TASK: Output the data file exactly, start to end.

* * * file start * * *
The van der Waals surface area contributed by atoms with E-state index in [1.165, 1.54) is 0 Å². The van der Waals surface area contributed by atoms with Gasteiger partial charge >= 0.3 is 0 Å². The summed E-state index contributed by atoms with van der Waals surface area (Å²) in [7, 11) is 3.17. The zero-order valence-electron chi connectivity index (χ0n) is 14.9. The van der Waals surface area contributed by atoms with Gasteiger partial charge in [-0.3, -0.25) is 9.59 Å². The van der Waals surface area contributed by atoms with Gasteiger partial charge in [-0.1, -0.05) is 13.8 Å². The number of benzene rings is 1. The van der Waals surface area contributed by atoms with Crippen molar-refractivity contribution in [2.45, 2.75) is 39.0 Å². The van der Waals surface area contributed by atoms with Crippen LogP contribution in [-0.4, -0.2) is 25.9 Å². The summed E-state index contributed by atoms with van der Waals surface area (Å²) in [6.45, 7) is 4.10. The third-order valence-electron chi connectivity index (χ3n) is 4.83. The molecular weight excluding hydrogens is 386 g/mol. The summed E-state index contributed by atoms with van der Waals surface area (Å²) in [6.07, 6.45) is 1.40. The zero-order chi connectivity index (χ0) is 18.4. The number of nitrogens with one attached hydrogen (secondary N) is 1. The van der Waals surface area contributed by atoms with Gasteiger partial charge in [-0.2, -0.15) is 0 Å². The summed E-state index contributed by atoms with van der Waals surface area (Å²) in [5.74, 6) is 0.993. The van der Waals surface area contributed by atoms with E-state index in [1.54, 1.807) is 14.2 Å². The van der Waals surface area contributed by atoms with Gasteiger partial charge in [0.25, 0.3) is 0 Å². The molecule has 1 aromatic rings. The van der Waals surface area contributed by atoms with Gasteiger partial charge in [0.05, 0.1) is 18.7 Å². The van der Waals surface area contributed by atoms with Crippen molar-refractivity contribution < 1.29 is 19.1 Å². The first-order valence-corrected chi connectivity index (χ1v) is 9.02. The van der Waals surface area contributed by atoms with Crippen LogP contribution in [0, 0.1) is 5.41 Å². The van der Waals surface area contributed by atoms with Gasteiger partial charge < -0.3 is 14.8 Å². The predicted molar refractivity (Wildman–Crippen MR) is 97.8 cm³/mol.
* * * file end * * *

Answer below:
The van der Waals surface area contributed by atoms with E-state index in [1.165, 1.54) is 0 Å². The van der Waals surface area contributed by atoms with Gasteiger partial charge >= 0.3 is 0 Å². The summed E-state index contributed by atoms with van der Waals surface area (Å²) in [7, 11) is 3.17. The zero-order valence-electron chi connectivity index (χ0n) is 14.9. The van der Waals surface area contributed by atoms with Gasteiger partial charge in [-0.3, -0.25) is 9.59 Å². The van der Waals surface area contributed by atoms with Gasteiger partial charge in [-0.1, -0.05) is 13.8 Å². The number of benzene rings is 1. The van der Waals surface area contributed by atoms with Crippen molar-refractivity contribution in [2.45, 2.75) is 39.0 Å². The van der Waals surface area contributed by atoms with Crippen LogP contribution in [-0.4, -0.2) is 25.9 Å². The summed E-state index contributed by atoms with van der Waals surface area (Å²) in [6.45, 7) is 4.10. The third-order valence-electron chi connectivity index (χ3n) is 4.83. The molecular weight excluding hydrogens is 386 g/mol. The summed E-state index contributed by atoms with van der Waals surface area (Å²) in [6.07, 6.45) is 1.40. The zero-order chi connectivity index (χ0) is 18.4. The number of nitrogens with one attached hydrogen (secondary N) is 1. The van der Waals surface area contributed by atoms with Gasteiger partial charge in [-0.2, -0.15) is 0 Å². The summed E-state index contributed by atoms with van der Waals surface area (Å²) in [5.74, 6) is 0.993. The van der Waals surface area contributed by atoms with E-state index in [1.54, 1.807) is 14.2 Å². The van der Waals surface area contributed by atoms with Gasteiger partial charge in [0.25, 0.3) is 0 Å². The molecule has 1 aromatic rings. The van der Waals surface area contributed by atoms with Gasteiger partial charge in [0.05, 0.1) is 18.7 Å². The van der Waals surface area contributed by atoms with Crippen molar-refractivity contribution < 1.29 is 19.1 Å². The first-order valence-corrected chi connectivity index (χ1v) is 9.02. The van der Waals surface area contributed by atoms with Crippen LogP contribution in [0, 0.1) is 5.41 Å². The van der Waals surface area contributed by atoms with Gasteiger partial charge < -0.3 is 14.8 Å². The predicted molar refractivity (Wildman–Crippen MR) is 97.8 cm³/mol.